Being in the Customs Union after we have left the EU would leave us in the same situation as Turkey – having to accept whatever tariffs the EU decide on whilst having no say in trade negotiations. But, even worse, when the EU strikes a future new trade deal with another country, say India or Argentina, we would be bound to accept zero tariffs on imports from that country, but with no obligation on them to drop tariffs on UK exports.

It is sometimes suggested that the UK could keep a say in future trade policy, possibly through the EU and UK forming a new customs association going outside EU boundaries. If you believe that the EU would ever countenance such a proposal, perhaps I can introduce you to a friend of mine who has a splendid bridge for sale. No doubt, the EU would be happy to pledge to ‘consult’ with the UK on future trade deals and tariffs but we can safely rule any significant role in decision-taking and safely rule in the European Court of Justice having the final say on our trade laws.

Have John McDonnell and Jeremy Corbyn forgotten TTIP – the proposed US-EU trade which they hated by so much? By strong-arming the UK into a ‘permanent’ customs union with the EU, they would forfeit any power for a future Labour government to stop such proposals in the future.

Defenders of the customs union idea suggest that it will keep frictionless trade and solve the Northern Ireland border, but even that is not so. Getting rid of tariffs does not in itself solve the problem of border checks because nil tariff customs declarations must still be filed and sanitary/phytosanitary and other regulatory checks are required. Only by remaining within the Single Market at least for goods can checks on trade be avoided.

The catch is that the EU will not allow the UK to have partial membership of the Single Market for goods as they believe this will distort trade. Staying in the Single Market would mean accepting freedom of movement and continued payment to the EU, effectively staying in the EU in all but name – giving away our money and losing even more control over our laws. It’s hardly the slogan that will endear Leave-voters to either of the main parties.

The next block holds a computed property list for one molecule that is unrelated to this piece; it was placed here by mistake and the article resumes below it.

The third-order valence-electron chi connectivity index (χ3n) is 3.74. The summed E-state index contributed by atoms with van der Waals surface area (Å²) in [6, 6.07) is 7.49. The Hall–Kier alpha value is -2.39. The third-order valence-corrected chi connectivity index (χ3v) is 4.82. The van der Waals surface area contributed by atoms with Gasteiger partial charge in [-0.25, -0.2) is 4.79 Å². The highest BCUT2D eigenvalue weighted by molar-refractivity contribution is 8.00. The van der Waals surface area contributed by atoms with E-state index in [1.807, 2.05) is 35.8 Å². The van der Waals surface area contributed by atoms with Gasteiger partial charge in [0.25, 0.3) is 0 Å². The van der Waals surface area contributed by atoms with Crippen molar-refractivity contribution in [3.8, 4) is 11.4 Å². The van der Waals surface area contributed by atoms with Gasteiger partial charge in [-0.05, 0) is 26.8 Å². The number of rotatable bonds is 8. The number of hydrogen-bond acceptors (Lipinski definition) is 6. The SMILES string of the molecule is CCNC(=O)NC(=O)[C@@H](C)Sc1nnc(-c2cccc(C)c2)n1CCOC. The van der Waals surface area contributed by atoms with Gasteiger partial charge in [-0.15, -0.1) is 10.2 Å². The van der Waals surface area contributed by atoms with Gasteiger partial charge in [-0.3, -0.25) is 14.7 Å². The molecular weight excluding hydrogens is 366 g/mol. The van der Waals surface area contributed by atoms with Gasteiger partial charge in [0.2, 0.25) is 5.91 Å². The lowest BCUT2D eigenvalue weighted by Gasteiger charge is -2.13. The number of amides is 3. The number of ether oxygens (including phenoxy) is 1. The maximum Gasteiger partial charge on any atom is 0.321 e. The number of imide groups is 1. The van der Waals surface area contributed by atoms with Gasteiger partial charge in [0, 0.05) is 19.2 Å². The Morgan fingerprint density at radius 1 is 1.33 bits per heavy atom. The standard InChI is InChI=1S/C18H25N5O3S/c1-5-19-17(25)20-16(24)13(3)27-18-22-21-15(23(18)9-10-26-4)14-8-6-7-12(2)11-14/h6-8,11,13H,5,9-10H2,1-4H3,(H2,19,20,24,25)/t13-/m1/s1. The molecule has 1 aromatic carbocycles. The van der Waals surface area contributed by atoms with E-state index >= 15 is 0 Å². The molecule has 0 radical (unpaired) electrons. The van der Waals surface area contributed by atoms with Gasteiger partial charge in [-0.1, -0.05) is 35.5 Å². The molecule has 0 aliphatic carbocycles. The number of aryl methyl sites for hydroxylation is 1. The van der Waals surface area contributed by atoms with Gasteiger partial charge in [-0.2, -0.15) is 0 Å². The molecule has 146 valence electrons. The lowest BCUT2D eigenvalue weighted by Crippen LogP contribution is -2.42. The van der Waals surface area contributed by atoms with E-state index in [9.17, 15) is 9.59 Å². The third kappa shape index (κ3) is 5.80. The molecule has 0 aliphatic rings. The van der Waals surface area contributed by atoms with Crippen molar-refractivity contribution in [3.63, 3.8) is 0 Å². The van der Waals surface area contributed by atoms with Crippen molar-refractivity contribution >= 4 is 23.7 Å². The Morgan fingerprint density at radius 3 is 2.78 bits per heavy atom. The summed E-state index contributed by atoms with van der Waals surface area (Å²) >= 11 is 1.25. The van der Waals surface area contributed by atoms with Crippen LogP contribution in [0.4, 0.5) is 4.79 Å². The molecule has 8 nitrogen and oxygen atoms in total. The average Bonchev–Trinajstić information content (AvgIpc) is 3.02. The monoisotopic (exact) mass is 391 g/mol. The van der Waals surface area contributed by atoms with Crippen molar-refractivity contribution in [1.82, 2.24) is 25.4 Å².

In reality, being outside the Customs Union and the Single Market need not involve significant delays at the border. The vast majority of checks and tariff payments are already made electronically or away from the border. Actual border checks tend to focus on smuggling and other illegal activity and are highly targeted and intelligence-led.

As soon as you look beyond the headline, it becomes clear that committing to a permanent customs union is a policy without any serious merit, unless of course you want to nullify Brexit completely. So what should MPs who want to respect the referendum result but are worried about the impact of No Deal on their local industries be looking to achieve?

Well, in the first place, they should remember the advantages that a clean break on 29th March will bring. First, it would end the uncertainty for business far sooner than would any version of Theresa May’s Withdrawal Agreement under which our future trading relationship with the EU would remain unresolved for many years.

Further, the Government would regain the ability and the cash to help affected industries through the transition. On current trade patterns, even if full tariffs were charged, UK firms exporting to the EU would be the liable for about £5 billion whilst EU firms would find their exports to the UK liable to about £13 billion of tariffs. This is money which the Government can use to provide agricultural assistance, more targeted regional policy, R&D credits and even some transitional payments – measures that are all legal under WTO rules but only become possible once we have left the EU.

The UK would not only be free to agree FTAs with non-EU countries, we also would have the option of immediately reducing or even abolishing tariffs on imports, starting with goods for which there is little UK production. This would help both consumers and firms importing intermediate goods as part of their manufacturing process. Despite the relentless coverage given to firms who say they may leave the UK, a clean break on 29th March would actually encourage firms to set up or increase manufacturing capacity in the UK, thereby ensuring good access to the strategically important UK market. Indeed, this process is already happening, although it is rarely reported. Look, for example, at Medstrom announcing a new manufacturing facility in the East Midlands because of Brexit, whilst Nissan have started the process of trying to source more parts from the UK.

Finally, it is likely – once out of the EU and freed of the time pressures of Article 50 – that we would find it easier to negotiate a Free Trade Agreement with the EU. Then, the leverage would be on our side of the table.